I know this site needs a little Backyard Blitz-ing at the moment but if it weren’t for Jan, who helped me with CSS issues, I would not have even had it up and running over the weekend. To express my gratitude, I decided to take her out to lunch on Saturday. Because Jan has not yet visited a hatted restaurant, I decided a good starting point for her would be The Brasserie by Phillippe Mouchel at Crown. With their tasty, simple French fare at a steal for $43 for two courses (or $48 for three) at lunchtime, it’s a good place to take anyone who has yet to have a fine dining experience without intimidating them. Plus, portion sizes are reasonable given the price so your companion does not need to worry about having to rush to Maccas after lunch to get some “proper food” to fill themselves up.
This was my Trimbach Riesling ($14). It only arrived AFTER I received my main which I wasn’t too happy about. Their excuse for not giving me the glass earlier on was because they “ran out and had to get another bottle from an outside source.” While I appreciated their efforts in going out of the way to get the drink I wanted, I thought that they could have, oh I don’t know, suggested an alternative white wine out from their extensive list? I mean, I would have been just as happy with the Dr Loosen.
Jan’s entrée: king salmon gravlax with dill and yuzu mayonnaise, egg condiment, toasted sourdough. We’ve seen this dish featured in a lot of peoples’ blogs so we figured that it would be like, WOAH. While I liked the way they presented the salmon in various forms (a cooked strip with the crispy skin on and as a “tartare” with chopped boiled egg), I just didn’t think it tasted that special.
My entrée: wagyu carpaccio with mozzarella, field mushrooms, green bean and Parmesan salad. When I gave the waitress my order, she arched one impossibly arched eyebrow and asked me, in a mildly condescending way not dissimilar to the manner in which a Greek waiter at Kouzina once asked me if I actually had Greek food before, “Do you know what a carpaccio is?” I think I must have given her a ‘bitch, please’ look as I replied, “Yes, I DO know what carpaccio is” because she immediately softened her expression before telling me that the restaurant makes her that question. It turns out that a lot of people order the dish just because it has the word ‘wagyu’ in it but they do not know what a carpaccio is. Hence, when they are presented with a plate of raw beef, they kick up a stink. Fair enough, I guess.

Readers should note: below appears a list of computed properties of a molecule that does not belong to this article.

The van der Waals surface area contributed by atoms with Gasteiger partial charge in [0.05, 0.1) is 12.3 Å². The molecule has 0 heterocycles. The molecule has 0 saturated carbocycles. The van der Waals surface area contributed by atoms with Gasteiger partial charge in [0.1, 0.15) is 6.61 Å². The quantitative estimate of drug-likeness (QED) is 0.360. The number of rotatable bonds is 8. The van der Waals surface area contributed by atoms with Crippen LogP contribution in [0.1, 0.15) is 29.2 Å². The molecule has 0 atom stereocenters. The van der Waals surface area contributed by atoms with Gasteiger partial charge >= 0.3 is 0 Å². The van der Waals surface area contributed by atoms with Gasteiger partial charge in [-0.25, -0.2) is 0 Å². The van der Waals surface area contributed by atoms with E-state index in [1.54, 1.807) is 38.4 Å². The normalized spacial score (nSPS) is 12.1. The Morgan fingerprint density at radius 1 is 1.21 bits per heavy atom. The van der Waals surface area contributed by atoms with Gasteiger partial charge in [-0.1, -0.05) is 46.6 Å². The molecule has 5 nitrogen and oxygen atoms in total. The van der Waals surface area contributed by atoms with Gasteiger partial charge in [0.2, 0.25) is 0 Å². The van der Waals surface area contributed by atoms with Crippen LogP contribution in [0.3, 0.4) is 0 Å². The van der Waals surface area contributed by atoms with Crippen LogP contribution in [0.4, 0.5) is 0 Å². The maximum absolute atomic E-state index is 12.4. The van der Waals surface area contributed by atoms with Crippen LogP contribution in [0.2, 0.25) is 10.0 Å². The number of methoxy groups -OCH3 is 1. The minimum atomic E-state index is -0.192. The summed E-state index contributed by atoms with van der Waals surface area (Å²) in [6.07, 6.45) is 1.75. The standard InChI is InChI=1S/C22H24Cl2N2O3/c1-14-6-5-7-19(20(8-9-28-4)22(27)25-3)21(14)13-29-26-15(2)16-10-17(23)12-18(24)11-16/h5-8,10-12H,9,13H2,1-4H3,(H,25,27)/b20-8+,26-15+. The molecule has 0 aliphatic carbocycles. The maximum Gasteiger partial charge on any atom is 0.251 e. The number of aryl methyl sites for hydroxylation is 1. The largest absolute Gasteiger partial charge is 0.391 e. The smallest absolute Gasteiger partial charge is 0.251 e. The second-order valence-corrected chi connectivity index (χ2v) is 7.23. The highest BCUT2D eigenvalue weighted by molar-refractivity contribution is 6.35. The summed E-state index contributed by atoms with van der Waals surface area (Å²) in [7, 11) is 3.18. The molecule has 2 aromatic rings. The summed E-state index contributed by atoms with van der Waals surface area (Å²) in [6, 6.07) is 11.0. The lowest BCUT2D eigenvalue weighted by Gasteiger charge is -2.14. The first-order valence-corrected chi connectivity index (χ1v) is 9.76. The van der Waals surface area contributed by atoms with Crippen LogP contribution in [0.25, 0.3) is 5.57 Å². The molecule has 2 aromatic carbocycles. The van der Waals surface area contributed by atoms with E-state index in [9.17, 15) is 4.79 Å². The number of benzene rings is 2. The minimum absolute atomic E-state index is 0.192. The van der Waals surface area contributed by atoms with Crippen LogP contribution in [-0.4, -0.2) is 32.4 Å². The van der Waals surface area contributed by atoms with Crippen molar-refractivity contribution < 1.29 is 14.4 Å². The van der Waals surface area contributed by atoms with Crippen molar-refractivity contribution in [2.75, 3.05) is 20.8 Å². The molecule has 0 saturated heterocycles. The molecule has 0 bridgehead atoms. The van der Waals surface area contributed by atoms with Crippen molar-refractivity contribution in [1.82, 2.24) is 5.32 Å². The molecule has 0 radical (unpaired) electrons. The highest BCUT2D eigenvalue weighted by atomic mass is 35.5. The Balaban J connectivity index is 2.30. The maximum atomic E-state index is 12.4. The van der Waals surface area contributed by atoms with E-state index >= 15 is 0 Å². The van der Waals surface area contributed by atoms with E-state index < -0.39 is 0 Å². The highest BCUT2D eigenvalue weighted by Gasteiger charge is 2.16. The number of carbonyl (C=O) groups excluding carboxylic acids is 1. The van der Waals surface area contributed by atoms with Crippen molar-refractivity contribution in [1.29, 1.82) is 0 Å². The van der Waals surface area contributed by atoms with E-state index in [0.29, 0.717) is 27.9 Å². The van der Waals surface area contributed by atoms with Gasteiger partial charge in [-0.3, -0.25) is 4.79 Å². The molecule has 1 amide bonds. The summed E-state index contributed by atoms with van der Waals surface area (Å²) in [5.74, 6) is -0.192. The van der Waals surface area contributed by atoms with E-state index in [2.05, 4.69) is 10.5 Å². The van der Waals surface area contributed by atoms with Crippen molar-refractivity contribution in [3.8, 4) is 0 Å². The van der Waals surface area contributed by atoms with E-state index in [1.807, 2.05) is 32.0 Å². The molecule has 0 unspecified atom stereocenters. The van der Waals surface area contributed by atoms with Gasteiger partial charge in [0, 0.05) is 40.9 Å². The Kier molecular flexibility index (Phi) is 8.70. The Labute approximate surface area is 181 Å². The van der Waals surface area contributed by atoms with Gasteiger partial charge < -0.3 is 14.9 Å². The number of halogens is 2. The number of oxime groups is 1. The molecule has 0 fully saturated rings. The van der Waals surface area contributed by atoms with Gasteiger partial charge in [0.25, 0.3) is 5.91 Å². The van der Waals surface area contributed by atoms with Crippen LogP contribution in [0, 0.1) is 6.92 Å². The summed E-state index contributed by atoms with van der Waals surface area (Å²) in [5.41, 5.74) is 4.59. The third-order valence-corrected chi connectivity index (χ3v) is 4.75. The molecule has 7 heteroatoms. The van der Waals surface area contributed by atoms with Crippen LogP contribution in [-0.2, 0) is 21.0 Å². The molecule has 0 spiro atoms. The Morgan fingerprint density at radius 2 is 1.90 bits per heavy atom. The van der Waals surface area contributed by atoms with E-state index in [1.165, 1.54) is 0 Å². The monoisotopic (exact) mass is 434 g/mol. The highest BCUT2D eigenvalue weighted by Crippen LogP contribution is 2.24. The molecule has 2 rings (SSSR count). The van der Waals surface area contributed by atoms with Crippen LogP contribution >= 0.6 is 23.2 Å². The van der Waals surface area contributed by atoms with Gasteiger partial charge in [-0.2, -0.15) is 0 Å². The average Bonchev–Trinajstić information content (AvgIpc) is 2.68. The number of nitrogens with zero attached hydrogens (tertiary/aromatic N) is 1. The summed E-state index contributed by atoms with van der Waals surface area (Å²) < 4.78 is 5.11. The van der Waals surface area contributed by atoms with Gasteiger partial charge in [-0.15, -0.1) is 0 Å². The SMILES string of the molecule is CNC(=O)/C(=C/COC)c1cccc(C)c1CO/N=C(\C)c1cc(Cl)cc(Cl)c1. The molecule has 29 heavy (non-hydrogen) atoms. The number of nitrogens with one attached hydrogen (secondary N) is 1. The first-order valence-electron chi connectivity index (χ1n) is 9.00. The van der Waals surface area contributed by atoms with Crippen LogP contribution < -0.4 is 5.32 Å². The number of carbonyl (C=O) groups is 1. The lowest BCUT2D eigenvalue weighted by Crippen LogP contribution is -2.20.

Anyway, my carpaccio was lovely. Probably one of the better versions I’ve had so far, and arguably on par with Bottega’s fine specimen of a carpaccio. I was worried that the Parmesan salad would overpower the delicate flavour of the wagyu but it actually complemented it quite well. A highly recommended entree.
Jan’s main: duck leg confit with potatoes salardaise, rock and endive salad and poached duck egg. I reckon Jan chose wisely as this duck was simply divine. It was so tender that each sliver of duck meat fell easily off the bone with a prod of a fork and so full of flavour. What I liked the most about this dish was the little crumbed croquette-like ball that was sitting prettily on the plate…
… Once cut open, it revealed a soft-boiled duck egg. Oh effing yum.
Compared to Jan’s main, my pan-seared scallops weren’t all that spectacular but it was nice all the same. There were a total of five succulent scallops – thankfully all of a decent size – all of which took centre stage in a puddle of heedy Argan oil broth, supported by a medley of artichokes, carrots and coriander pesto. Although we both felt that the broth was perhaps a tad too salty (though not so salty that you couldn’t taste the natural sweetness of the scallops), we both thought it was nevertheless a tasty dish.
The side dishes that came with our mains. Jan got a serving of tasty kipfler potatoes with rosemary and Parmesan (background) which were a better choice to my okay-but-nothing-exciting sauteed green beans with confit shallots.
The great finale: the dessert tasting plate, presented on a wooden board.
–Tonka bean creme brulee (lovely flavour and texture, but thumbs down to the skin which was soft rather than hard)
–Pistachio sorbet (it would have been good had it not been for the unnecessary usage of almond flavouring in it)
– Lemon Sorbet with pineapple, passionfruit and coconut cream (my favourite dessert – it was an intricate layer of flavours and texture. Thumbs up to the lovely meringue base too)
– Rum baba soaked in cointreau, mango pieces with whipped cream (I effing hate rum baba so I do not have an opinion on this one)
– Dark chocolate mousse with raspberry sauce (I’m not sure what percentage of cocoa was used but it must have been around 80-90% as it was so rich and bitter. I’m glad the raspberry sauce was there to counteract all of that cocoa.
A close-up of the dark chocolate mousse.
The bill came to $122.85 but thanks to the Entertainment book discount, we got it down to $92.15. Apart from a few service issues (my chair was kicked by a waiter who did not apologise, the waitress forgot our orders and so had to recite them again and my card was dropped on the ground), we had an enjoyable meal. Food-wise, there weren’t too many surprises but sometimes all you need to make you happy is honest, reliable French fare that doesn’t involve bells and whistles.